Saturday, June 19, 2010

Alchemy and Meggy Swann by Karen Cushman

Alchemy and Meggy Swann Alchemy and Meggy Swann by Karen Cushman

My rating: 2 of 5 stars
When Meggy’s mother unexpectedly sends her to live with her father, a man she’s never even met, Meggy accepts this without much hesitation because her mother has never loved her. Her father wants an apprentice in his alchemy lab, although he decides that he does not, in fact, want her to assist him once he sees that: 1) she’s a girl, and 2) she needs sticks to help her walk.

Having lived in a small town up until now, Meggy immediately hates London; it’s too loud, crowded, and confusing to her. She relies on her bitterness about her disability to help her get through each day. However, once she’s there awhile, she gets used to the city and begins making friends...and becomes less bitter. And when she learns about her father’s involvement in a sinister plot, she does all she can to protect him—although he barely acknowledges her existence.

This story is interesting because it follows the life of a sort of girl not typically written about in historic London—she’s not a princess (or rich) and she has a disability. Readers might also enjoy Avi’s The Book without Words: a Tale of Medieval Magic—another book about girls in long-ago England dealing with alchemy.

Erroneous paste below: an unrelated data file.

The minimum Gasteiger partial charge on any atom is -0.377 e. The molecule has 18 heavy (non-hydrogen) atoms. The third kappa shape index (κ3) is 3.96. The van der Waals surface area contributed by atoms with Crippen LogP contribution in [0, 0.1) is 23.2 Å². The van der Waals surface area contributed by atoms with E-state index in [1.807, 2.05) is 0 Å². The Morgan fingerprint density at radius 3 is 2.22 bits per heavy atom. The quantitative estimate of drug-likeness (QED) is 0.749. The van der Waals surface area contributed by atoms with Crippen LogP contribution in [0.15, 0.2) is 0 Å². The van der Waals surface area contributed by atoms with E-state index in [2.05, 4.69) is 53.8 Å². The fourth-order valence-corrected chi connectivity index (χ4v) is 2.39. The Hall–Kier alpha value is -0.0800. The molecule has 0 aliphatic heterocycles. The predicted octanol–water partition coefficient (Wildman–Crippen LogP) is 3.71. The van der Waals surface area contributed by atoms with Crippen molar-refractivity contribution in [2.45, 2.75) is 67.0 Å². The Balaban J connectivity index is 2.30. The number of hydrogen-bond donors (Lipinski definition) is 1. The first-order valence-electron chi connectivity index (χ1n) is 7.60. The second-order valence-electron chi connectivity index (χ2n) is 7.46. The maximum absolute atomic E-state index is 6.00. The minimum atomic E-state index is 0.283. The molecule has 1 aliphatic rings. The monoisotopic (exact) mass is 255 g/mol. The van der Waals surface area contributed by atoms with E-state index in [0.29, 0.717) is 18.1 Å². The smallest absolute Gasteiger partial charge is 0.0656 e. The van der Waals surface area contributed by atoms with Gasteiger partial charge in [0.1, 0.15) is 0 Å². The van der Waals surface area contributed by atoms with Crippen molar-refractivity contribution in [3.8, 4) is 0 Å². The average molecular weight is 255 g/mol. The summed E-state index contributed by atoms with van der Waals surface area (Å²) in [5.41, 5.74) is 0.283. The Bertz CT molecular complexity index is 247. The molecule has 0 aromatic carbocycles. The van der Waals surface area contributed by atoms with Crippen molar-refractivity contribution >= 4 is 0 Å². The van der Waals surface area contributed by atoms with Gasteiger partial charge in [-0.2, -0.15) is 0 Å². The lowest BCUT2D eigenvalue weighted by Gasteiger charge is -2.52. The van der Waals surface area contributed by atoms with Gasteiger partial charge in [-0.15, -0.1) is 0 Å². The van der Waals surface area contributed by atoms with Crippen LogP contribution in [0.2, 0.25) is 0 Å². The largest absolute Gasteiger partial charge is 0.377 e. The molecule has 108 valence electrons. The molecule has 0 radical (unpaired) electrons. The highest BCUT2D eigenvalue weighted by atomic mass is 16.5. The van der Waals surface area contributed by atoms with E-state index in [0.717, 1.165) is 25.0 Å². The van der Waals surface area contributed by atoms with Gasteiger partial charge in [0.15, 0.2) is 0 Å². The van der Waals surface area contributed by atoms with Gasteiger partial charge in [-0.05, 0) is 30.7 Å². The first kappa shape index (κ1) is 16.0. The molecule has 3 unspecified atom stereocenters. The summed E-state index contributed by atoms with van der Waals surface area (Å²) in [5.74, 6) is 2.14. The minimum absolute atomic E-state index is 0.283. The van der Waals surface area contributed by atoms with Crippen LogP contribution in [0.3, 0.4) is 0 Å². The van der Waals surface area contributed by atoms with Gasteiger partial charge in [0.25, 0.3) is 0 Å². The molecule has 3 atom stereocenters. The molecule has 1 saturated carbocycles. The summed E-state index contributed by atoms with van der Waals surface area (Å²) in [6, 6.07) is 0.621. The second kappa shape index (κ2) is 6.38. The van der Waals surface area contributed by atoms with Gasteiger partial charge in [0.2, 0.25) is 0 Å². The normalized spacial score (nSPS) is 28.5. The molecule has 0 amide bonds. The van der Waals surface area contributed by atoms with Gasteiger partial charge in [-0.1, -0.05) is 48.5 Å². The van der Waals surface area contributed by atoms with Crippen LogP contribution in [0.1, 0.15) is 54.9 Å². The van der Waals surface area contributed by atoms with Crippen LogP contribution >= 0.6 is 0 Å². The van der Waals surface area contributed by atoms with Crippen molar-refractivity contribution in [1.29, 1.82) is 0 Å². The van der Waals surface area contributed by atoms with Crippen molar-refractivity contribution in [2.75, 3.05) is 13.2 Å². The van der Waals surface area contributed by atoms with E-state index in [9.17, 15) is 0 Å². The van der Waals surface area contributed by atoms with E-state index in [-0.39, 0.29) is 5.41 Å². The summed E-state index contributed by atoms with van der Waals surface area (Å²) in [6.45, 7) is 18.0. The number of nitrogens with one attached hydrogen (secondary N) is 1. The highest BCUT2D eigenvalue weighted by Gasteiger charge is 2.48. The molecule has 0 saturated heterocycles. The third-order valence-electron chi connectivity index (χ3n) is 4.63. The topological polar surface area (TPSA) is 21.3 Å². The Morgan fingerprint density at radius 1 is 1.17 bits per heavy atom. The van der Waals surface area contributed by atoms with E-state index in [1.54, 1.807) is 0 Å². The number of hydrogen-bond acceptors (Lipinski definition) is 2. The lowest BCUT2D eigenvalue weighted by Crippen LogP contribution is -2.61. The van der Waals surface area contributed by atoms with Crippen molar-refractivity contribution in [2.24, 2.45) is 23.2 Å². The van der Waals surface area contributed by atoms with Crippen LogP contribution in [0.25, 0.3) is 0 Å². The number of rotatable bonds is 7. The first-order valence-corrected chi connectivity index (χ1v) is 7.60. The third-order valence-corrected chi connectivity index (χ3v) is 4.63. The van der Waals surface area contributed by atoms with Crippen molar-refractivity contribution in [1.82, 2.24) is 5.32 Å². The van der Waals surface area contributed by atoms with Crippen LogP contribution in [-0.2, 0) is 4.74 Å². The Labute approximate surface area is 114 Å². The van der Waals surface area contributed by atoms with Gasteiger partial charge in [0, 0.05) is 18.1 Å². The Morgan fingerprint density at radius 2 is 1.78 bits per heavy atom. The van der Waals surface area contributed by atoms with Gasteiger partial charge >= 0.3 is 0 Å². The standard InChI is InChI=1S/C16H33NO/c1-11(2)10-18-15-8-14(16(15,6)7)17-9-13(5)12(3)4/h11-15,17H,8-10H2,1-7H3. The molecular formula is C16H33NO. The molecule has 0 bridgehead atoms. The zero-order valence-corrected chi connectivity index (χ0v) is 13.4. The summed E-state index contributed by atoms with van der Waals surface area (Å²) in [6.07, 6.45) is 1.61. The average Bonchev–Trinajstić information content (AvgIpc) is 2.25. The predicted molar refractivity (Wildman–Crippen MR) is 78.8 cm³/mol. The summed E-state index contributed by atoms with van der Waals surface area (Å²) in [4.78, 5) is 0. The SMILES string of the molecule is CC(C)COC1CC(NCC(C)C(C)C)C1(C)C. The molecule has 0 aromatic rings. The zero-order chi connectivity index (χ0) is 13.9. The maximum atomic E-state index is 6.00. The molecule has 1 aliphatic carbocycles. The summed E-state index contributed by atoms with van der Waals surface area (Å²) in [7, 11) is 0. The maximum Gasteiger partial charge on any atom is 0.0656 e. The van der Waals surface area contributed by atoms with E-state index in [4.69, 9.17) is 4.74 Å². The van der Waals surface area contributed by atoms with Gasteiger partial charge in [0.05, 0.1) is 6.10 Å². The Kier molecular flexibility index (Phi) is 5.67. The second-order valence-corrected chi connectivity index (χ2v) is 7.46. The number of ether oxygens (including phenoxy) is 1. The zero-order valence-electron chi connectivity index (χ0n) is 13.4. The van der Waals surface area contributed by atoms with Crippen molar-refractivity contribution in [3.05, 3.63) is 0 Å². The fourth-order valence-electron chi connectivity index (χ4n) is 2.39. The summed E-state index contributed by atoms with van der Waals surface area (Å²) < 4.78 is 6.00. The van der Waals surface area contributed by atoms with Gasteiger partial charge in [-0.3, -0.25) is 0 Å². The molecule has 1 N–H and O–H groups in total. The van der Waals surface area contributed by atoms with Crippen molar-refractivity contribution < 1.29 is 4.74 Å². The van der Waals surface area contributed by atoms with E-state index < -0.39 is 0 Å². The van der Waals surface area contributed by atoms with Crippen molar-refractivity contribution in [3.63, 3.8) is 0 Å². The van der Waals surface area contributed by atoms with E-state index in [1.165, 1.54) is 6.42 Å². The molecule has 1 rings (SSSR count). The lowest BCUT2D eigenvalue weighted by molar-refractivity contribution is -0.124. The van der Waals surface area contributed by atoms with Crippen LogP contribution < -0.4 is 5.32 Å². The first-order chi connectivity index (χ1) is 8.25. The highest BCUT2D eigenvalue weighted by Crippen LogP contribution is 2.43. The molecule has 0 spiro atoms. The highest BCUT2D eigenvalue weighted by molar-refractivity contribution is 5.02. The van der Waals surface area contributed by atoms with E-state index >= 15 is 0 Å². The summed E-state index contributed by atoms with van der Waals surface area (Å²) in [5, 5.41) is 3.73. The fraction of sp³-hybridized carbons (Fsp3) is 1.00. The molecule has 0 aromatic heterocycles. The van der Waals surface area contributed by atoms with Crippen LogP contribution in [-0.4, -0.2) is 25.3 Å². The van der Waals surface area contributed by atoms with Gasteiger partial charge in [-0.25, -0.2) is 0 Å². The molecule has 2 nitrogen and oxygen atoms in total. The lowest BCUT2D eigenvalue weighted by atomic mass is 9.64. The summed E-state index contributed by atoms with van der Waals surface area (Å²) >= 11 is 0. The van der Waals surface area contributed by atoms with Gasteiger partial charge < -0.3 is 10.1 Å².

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Friday, June 18, 2010

Pop by Gordon Korman

POP POP by Gordon Korman

My rating: 2 of 5 stars
Marcus isn’t sure about liking his new town, but he is sure about wanting to get onto his new school’s football team. This isn’t easy—the existing team is a tightly knit group that isn’t too wild about mixing everything up by adding a new guy.

When Marcus isn’t training on the football field, he is training at a nearby park—albeit by himself. When someone his father’s age shows up one day and starts helping him train, Marcus is skeptical at first, but quickly realizes that this guy knows his stuff. There’s something off about him, though: he never calls Marcus by his real name, he is consistently distracted, and he tends to forget (or ignore) practice times they set up together. What is the deal with this guy?

I enjoyed this book; Marcus is a likable character with a kind heart who doesn’t mean to get into trouble—trouble seems to find him. Readers who enjoyed this football story might also enjoy Football Hero (Green) or The Million Dollar Throw (Lupica).

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Friday, June 11, 2010

Falling In by Frances O'Roark Dowell

Falling In Falling In by Frances O'Roark Dowell

My rating: 2 of 5 stars